Millman consulting group performed the analysis, but the scope was limited to the individual market, meaning about 5 million Californians who do not receive insurance through their employers.

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How does your health plan measure up?
Sacramento Business Journal

New ratings from the state Office of the Patient Advocate give high marks to most HMOs in California, with PPOs generally lagging in the agency’s annual report card. Click through the slideshow to see the ratings. The Business Journal has ranked HMOs and PPOs first by the overall OPA rating and then by the average rating in patient surveys, also included in the agency’s report card.

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New gene markers for cancer risk found
Monterey Herald

A huge international effort involving more than 100 institutions and genetic tests on 200,000 people has uncovered dozens of signposts in DNA that can help reveal further a person’s risk for breast, ovarian or prostate cancer, scientists reported this week.

It’s the latest mega-collaboration to learn more about the intricate mechanisms that lead to cancer. And while the headway seems significant in many ways, the potential payoff for ordinary people is mostly this:

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Scientists discover new DNA regions associated with three cancers
Los Angeles Times

A massive gene-hunting effort involving hundreds of scientists has identified 74 newly discovered regions of DNA that are associated with breast, ovarian and prostate cancers — diseases that strike about half a million Americans every year.

The international project, known as the Collaborative Oncological Gene-environment Study, or COGS, nearly doubled the number of genetic markers known to be linked with the three cancers, scientists reported Wednesday.

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Aging with HIV poses unique health challenges
Monterey Herald

Not long after Bob Reed learned in 1986 that he had AIDS, he watched 20 of his friends die from the disease as it ravaged his body and he battled to survive.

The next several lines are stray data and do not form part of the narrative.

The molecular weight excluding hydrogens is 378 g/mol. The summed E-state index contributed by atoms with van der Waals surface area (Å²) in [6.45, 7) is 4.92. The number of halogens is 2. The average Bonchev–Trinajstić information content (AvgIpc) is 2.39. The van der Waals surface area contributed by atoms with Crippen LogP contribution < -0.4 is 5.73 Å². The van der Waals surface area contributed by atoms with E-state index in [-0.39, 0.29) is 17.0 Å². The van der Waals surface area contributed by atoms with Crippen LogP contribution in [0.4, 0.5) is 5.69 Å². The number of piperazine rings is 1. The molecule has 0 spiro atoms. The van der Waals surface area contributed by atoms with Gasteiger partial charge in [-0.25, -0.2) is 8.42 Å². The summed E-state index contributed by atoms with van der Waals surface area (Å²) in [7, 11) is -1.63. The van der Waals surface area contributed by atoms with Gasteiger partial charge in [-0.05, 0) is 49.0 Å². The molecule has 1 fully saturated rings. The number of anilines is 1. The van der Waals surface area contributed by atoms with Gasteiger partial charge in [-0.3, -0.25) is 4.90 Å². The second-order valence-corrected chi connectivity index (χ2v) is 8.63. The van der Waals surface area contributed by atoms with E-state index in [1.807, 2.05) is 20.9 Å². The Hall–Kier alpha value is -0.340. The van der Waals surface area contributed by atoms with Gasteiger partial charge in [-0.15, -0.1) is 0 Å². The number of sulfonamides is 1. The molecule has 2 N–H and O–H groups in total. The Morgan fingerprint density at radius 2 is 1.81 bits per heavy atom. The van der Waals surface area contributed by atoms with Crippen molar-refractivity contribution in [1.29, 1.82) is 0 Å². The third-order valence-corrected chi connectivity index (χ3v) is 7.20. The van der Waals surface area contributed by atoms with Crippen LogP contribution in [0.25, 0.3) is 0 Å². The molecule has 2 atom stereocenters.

Today, as he sits in his Saratoga home feeling better than he has in years, he ponders a question no one can answer. “Why did I make it and other people didn’t?” he asks. “There’s a part of me that has a little bit of survivor guilt.”

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Lawmakers query Sebelius on exchange grants
Modern Healthcare

Two senior Republican senators who have been critical of the healthcare reform law want to know whether the Obama administration is insulating state grants for the law’s health insurance exchanges from the spending cuts that HHS must carry out under sequestration. The sweeping federal spending cuts in effect since March 1 would deplete HHS resources by $55 billion over 10 years. Iowa Sen. Chuck Grassley, ranking member of the Senate Judiciary Committee and Sen. Orrin Hatch of Utah sent a letter to Sebelius asking her to explain how the exchange grants will be affected.

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CDC launches new anti-smoking ads
Monterey Herald

Government health officials launched the second round of a graphic ad campaign Thursday that is designed to get smokers off tobacco, saying they believe the last effort convinced tens of thousands to quit.

The ads feature sad, real-life stories: There is Terrie, a North Carolina woman who lost her voice box. Bill, a diabetic smoker from Michigan who lost his leg. And Aden, a 7-year-old boy from New York, who has asthma attacks from secondhand smoke.

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Lawmaker urges extension of safe harbor for EHRs
Modern Healthcare

Normally, it would be illegal for a hospital to donate electronic medical-record software to an independent doctor who refers patients for treatment at the hospital. But federal officials created special rules to allow such transfers as a way to encourage healthcare providers to adopt the costly systems.

Those exceptions to the Stark law and the anti-kickback statute are due to expire at the end of the year, and observers say little is being done to renew them, even though federal subsidies for EHR systems are slated to continue via Medicare until 2016.